PMP: A Primer

  • By: pcadmin on 03 May 2013

Project Management Institute (PMI) is one of the world’s largest not-for-profit membership associations for the project management profession.

PMI’s Project Management Professional (PMP®) designation is among the most globally recognized and demanded credential in project management. A PMP designation demonstrates to employers, clients and colleagues that a project manager possesses project management knowledge, experience and skills to bring projects to successful completion. As the demand for skilled project managers is at a critically urgent level, practitioners who hold the PMP credential are well positioned to provide the professional skills necessary to lead project teams and achieve successful project results. [1]

The PMP recognizes the competence of an individual to perform in the role of a project manager, specifically experience in leading and directing projects. Year after year, the PMP credential has garnered global recognition and commanded a higher salary for credentialed individuals over non-credentialed individuals. [2]

Some other popular project management designations include PRINCE2 (http://www.prince-officialsite.com/) and IPMA Four Level Certification (Level D-A) (http://ipma.ch/certification/competence/4-l-c-features/). PMP still remains the most popular and globally recognized designation, especially in North America.


PMP Eligibility Requirements

In order to qualify to write the PMP exam, you should meet either of the below requirements in terms of education, experience, and project management education.

Requirement 1

  • Secondary degree (high school diploma, associate’s degree or global equivalent)
  • Minimum five years/60 months unique non-overlapping professional project management experience during which at least 7,500 hours were spent leading and directing the project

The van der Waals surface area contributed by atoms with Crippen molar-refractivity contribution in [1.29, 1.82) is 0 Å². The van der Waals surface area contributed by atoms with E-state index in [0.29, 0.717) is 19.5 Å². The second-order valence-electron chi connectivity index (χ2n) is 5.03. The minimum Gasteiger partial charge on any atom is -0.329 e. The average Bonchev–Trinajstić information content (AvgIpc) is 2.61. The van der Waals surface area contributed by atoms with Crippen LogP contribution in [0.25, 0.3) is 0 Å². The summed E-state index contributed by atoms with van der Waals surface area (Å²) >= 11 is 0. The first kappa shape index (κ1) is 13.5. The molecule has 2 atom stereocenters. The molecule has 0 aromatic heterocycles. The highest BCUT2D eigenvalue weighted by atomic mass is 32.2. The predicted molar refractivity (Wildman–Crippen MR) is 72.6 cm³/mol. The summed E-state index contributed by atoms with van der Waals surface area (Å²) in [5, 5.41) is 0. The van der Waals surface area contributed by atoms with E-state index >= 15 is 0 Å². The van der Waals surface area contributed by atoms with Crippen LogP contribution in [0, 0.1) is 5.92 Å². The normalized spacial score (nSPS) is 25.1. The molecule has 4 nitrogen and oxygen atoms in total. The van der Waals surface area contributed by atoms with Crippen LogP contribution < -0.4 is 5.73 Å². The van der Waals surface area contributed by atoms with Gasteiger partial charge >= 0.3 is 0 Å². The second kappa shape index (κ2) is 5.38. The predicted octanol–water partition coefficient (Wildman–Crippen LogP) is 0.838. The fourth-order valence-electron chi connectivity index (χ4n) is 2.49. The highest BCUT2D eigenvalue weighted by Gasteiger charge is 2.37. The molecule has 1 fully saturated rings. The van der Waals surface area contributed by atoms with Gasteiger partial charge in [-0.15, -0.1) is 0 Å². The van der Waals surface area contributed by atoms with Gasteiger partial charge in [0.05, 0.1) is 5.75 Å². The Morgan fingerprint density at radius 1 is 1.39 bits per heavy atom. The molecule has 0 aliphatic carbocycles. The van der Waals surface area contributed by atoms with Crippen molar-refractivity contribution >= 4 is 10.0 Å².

• 35 contact hours of formal education


Requirement 2

  • Four-year degree (bachelor’s degree or global equivalent)
  • Minimum three years/36 months unique non-overlapping professional project management experience during which at least 4,500 hours were spent leading and directing the project
  • 35 contact hours of formal education


  • The scope of “professional project management experience” as required by PMI is very broad, refer to the PMP Credential Handbook[3] to check if you meet the experience requirements.
  • 35 contact hours of formal project management education can be acquired through various means, classroom PMP preparation courses, online courses, or relevant training related to project management.

New Standards from PMI

  • By: pcadmin on 21 Apr 2013

PMI members can now access the three new standards from PMI as PDF files for their own use.

PMBOK® Guide 5th ed, The Standard for Program Management 3rd ed, and The Standard for Portfolio Management 3rd ed. Go here to see the FAQ about this.

Canadian Military Helicopter Project – Commentary

  • By: pcadmin on 10 Apr 2013

Various articles in newspapers have painted different pictures of the project to replace Canada’s aging fleet of Sea King helicopters. The first article I saw was in the Toronto Star, by Murray Brewster published April 16, 2012. Mr. Brewster pointed the finger at the Harper government for “go(ing) easy on the maker of the air force’s long-delayed maritime helicopters after winning a series of economic concessions”, then explains that this project is over budget and behind schedule, and the manufacturer is at fault and the Canadian military is allowing Sikorsky to get away with it. Of course, there is always more to projects than simple explanations like this. The Canadian military is quite disciplined when it comes to contract management, so when I read that they have not threatened Sikorsky with application of the liquidated damages, I am suspicious of Mr. Brewster’s accusation that Sikorsky is at fault for the delays. Probing deeper it becomes evident that this is another project that is suffering from scope changes and “requirements creep” (Globe and Mail, Feb. 11, 2013 “Five decades, two contracts and still no helicopters for Canada”). Notice to journalists: Liquidated damages cannot be applied when the client is the source of the delays.